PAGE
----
The expression, ‘leprous hide’, refers to the bark of the tree which looks like the skin of a leprosy patient. It is brown, dry and rough.
Leaves grow from its ‘leprous hide
The poet here personifies the tree by describing its bark as ‘leprous’. He uses a medical term to personify the tree.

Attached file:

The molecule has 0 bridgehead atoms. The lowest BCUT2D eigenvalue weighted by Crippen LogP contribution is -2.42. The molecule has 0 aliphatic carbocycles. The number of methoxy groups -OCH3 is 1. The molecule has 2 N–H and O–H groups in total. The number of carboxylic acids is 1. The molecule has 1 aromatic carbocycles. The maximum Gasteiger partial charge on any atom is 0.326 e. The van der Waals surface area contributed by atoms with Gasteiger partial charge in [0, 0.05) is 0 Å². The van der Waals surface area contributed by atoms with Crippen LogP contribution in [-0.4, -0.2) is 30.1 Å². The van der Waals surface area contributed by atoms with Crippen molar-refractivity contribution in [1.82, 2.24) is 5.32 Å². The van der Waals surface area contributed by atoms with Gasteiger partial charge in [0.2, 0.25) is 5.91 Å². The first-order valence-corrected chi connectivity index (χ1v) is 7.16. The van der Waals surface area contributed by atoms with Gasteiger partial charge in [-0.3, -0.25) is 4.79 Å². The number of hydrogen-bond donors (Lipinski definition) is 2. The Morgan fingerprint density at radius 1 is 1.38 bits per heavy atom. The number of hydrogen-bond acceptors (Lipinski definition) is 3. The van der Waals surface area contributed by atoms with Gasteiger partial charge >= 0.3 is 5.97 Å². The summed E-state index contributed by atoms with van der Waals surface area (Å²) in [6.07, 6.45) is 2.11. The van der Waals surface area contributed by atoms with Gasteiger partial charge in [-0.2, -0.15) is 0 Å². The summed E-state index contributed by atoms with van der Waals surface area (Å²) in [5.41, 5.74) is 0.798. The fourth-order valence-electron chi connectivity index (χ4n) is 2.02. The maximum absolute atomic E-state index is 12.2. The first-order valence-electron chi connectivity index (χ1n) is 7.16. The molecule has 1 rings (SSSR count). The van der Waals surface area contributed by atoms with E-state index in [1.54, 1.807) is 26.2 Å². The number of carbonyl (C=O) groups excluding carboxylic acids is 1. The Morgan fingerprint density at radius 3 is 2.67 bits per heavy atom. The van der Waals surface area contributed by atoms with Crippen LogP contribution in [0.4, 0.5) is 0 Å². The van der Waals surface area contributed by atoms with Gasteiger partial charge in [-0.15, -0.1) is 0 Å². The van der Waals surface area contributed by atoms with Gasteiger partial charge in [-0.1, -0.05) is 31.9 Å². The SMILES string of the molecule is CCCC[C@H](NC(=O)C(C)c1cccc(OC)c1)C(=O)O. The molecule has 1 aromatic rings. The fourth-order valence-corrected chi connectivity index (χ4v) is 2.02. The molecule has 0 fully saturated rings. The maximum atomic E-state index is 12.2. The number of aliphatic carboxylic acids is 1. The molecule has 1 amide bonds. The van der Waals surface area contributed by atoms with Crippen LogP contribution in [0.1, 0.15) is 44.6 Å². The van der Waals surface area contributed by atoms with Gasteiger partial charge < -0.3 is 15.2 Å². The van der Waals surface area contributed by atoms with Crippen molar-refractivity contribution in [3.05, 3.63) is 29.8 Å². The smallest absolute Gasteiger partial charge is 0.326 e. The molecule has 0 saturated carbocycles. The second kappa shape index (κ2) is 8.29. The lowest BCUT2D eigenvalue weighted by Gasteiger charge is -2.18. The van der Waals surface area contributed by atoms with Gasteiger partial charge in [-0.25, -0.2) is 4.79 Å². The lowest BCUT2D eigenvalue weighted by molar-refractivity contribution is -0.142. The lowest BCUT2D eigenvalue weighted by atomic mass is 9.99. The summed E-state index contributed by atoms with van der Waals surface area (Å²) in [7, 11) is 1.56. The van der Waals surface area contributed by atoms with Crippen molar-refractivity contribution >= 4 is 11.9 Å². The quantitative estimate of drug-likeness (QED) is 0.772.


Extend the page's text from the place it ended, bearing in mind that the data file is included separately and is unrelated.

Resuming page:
The expression is ironical. Leprosy usually eats away the body and hampers normal growth. But here, leprous hide is a source of growth. It bears the leaves that produce food. It is not a symbol (image) of decay, but of growing life. This kind of image certainly makes the poem a modern one.